AACSB Associate Deans Conference: Leadership Skills and Strategies (David Logan: CultureSync & USC Marshall School of Business)

David Logan CultureSync and Senior Partner, USC

   

At the AACSB Associate Deans Conference 2012 David Logan, Senior Partner, CultureSync and Lecturer, Marshall School of Business, University of Southern California, gave a highly entertaining talk about dealing with ‘tribes’ in organizations. The title of the talk was “Leadership Skills and Strategies: Techniques and Tools on Leveraging Group Dynamics” and it gave some useful advice on how we can teach groups to develop a more positive attitude to their work.

According to David Logan, naturally occurring groups’ (NOGs) forms in 161most organizations and universities are no different. This can be roughly 20-100 people and as Associate Dean you are surrounded by them and need to deal with these groups. He calls them “tribes.” All people “tribe” in one form or another but “only 7% of organizational tribes are wired to deliver clinical excellence”. This seems to be lower in academia. These tribes can have several attitudes towards work.

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Tribal attitudes towards work can range from very negative….

Stage 1: Life Sucks (2% of tibes)

This is rare (only 2%) but when it does occur it often leads to unethical behavior (employee stealing, cooking the books etc.) If people like this are identified in a company, it is better to sever relationships with them.

        

Stage 2: My life sucks (25% of tribes)

This is basic complaining about life in general. Typically people at work complain about things such as:

  1. People above them in the system
  2. Lack of communication
  3. Salary too low
  4. Scheduling
  5. Students, other professors etc.
  6. Lack of resources

Stage 3: I’m great and you are not (49% of people. This can be as high as 80% in faculty)

.... through less cooperative...

…. through less cooperative…

This often occurs in a culture where there are many high achievers that have a record of producing high quality work. According to David Logan, three quarters of work placed tribes are not set up to function with normal leadership.

Stage 4: We’re great (22% of tribes)

This is a tribal culture based on fun accepting individuality and working together. David Logan gives the example of Zappos where the CEO doesn’t have an office but a booth. In universities, professors with a team spirit and who wanted to listen to others tended to perform more highly. A recent survey showed that only 7-10% of faculty can teach on the executive MBA program and it was often these values that determined who got onto the program.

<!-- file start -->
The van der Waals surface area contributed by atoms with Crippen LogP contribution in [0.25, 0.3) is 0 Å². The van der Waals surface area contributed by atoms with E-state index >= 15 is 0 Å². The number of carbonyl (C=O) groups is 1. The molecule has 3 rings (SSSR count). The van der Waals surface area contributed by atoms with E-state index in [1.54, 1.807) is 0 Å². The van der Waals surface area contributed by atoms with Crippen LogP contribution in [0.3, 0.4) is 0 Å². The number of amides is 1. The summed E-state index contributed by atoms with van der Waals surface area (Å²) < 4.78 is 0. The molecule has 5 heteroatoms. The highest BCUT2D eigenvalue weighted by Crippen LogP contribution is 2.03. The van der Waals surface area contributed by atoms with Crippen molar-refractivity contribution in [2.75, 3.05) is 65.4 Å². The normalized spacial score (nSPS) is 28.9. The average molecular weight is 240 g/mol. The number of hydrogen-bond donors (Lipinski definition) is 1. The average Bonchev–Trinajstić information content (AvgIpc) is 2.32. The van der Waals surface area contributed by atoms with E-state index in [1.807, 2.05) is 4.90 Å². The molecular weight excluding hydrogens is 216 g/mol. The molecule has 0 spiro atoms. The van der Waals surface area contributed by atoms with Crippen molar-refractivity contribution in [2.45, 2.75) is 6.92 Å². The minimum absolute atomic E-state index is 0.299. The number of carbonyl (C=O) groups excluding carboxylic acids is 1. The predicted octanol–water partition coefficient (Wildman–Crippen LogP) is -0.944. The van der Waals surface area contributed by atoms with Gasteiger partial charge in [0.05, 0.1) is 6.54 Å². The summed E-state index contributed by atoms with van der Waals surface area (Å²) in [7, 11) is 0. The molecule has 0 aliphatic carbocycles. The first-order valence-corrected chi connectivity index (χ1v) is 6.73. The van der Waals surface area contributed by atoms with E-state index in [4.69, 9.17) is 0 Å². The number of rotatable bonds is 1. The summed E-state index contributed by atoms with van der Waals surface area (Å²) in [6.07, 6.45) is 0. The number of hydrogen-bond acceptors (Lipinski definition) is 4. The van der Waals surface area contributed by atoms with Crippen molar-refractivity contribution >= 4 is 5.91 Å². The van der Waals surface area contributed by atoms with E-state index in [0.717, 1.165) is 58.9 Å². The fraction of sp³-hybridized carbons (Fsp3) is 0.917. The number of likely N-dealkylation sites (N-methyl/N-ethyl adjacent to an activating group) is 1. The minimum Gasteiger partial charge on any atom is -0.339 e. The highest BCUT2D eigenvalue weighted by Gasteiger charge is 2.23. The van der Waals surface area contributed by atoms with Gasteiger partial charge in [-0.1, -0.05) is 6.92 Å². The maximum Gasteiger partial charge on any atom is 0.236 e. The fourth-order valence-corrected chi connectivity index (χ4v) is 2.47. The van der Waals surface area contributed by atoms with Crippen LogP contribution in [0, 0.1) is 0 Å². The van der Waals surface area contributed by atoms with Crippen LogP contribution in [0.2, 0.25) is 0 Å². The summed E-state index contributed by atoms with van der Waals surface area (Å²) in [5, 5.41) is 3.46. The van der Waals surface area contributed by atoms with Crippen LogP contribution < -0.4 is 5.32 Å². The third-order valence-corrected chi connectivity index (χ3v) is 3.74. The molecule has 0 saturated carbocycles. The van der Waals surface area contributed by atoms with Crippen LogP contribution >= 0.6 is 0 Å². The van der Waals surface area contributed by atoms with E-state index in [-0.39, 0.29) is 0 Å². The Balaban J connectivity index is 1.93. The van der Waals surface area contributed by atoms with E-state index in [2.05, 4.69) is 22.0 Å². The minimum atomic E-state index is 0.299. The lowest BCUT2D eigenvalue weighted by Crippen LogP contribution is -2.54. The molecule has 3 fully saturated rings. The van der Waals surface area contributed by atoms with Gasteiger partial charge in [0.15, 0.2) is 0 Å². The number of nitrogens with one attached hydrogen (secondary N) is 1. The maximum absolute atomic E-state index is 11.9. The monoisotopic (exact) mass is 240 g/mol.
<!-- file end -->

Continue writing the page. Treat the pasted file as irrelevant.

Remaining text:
.... to highly performing.

…. to highly performing.

Stage 5 Life is great (2%)

These are the highest performing tribes. However, to get there it is necessary to crack the code on stages 3 and 4.

                                                                                                                                                                                                                                  

How then does this relate to Associate Dean’s work?

To improve performance, says David Logan you:

“Need to find the values of individuals and base your strategy on those values.”

You should go often for lunch and find out about the person. You should ask open questions and ask why they choose an institution and why they chose their job. People opt out because they feel that they had a valuable contribution which was ignored. Surgeons know that they have a lot of power in hospitals (i.e. revenue) so they have bad behavior. When this happens you should go back to basics and ask why they started the job in the first place.

David Logan gives an example. The Manhattan Project is a prime example of a high performing team.

“More science got done in 3 years than would have been done in 70 in an organic fashion. They were jolted into action by the idea that Nazi Germany might get the bomb before them.”

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Associate Deans should foster positive working environment.

Associate Deans are perfectly set up to aid this process. They should get into the habit of creating triadic connections i.e. bringing people together and getting them to share their experience. If there is a poor working atmosphere they should find one person that you can convince. Tell them that you think they have potential. Once you have mentored that person, you should get them to be a mentor.  A more positive working environment should ensue.

See also:

Millenials Incorporated Brent Smith main

AACSB Associate Deans Conference: Leading in Challenging Economic Times by Karyl B. Leggio

AACSB Associate Deans Conference 2012: Millennials Incorporated: Our Student Cohort AACSB Associate Deans Conference: Executive Education: Developing Non-Degree Education for the Future (Brent Smith)s

   

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“Richard Rumelt’s Web Journal on Good and Bad Strategy in Business, Politics, and Economics”

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“Blog of Professor Dr. Peter Lorange , one of the world’s foremost business school academics.”

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Filed under Behavior, Business Schools, Corporate Behavior, Education, Ethics, Higher Education, Leadership, Management, MBA, Psychology, Social Affairs, Strategy

9 responses to “AACSB Associate Deans Conference: Leadership Skills and Strategies (David Logan: CultureSync & USC Marshall School of Business)

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